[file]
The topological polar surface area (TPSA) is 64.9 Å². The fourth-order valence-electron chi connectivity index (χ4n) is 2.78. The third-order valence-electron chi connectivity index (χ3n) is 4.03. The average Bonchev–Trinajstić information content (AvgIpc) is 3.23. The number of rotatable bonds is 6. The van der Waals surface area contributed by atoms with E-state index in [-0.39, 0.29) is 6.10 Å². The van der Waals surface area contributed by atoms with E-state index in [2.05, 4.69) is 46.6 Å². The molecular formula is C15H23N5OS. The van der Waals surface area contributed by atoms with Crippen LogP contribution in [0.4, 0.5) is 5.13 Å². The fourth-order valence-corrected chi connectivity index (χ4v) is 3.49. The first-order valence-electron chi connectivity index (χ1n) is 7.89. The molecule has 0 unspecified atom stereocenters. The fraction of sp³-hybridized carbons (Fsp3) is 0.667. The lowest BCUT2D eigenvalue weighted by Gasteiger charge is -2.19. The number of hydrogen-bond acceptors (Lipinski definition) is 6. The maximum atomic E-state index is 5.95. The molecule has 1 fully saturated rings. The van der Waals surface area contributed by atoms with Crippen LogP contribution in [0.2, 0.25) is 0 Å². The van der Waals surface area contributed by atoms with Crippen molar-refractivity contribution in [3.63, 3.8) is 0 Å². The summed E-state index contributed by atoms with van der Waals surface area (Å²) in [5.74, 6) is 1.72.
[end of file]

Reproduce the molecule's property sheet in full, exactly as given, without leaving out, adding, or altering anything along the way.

The topological polar surface area (TPSA) is 64.9 Å². The fourth-order valence-electron chi connectivity index (χ4n) is 2.78. The third-order valence-electron chi connectivity index (χ3n) is 4.03. The average Bonchev–Trinajstić information content (AvgIpc) is 3.23. The number of rotatable bonds is 6. The van der Waals surface area contributed by atoms with E-state index in [-0.39, 0.29) is 6.10 Å². The van der Waals surface area contributed by atoms with E-state index in [2.05, 4.69) is 46.6 Å². The molecular formula is C15H23N5OS. The van der Waals surface area contributed by atoms with Crippen LogP contribution in [0.4, 0.5) is 5.13 Å². The fourth-order valence-corrected chi connectivity index (χ4v) is 3.49. The first-order valence-electron chi connectivity index (χ1n) is 7.89. The molecule has 0 unspecified atom stereocenters. The fraction of sp³-hybridized carbons (Fsp3) is 0.667. The lowest BCUT2D eigenvalue weighted by Gasteiger charge is -2.19. The number of hydrogen-bond acceptors (Lipinski definition) is 6. The maximum atomic E-state index is 5.95. The molecule has 1 fully saturated rings. The van der Waals surface area contributed by atoms with Crippen LogP contribution in [0.2, 0.25) is 0 Å². The van der Waals surface area contributed by atoms with Crippen molar-refractivity contribution in [3.63, 3.8) is 0 Å². The summed E-state index contributed by atoms with van der Waals surface area (Å²) in [5.74, 6) is 1.72.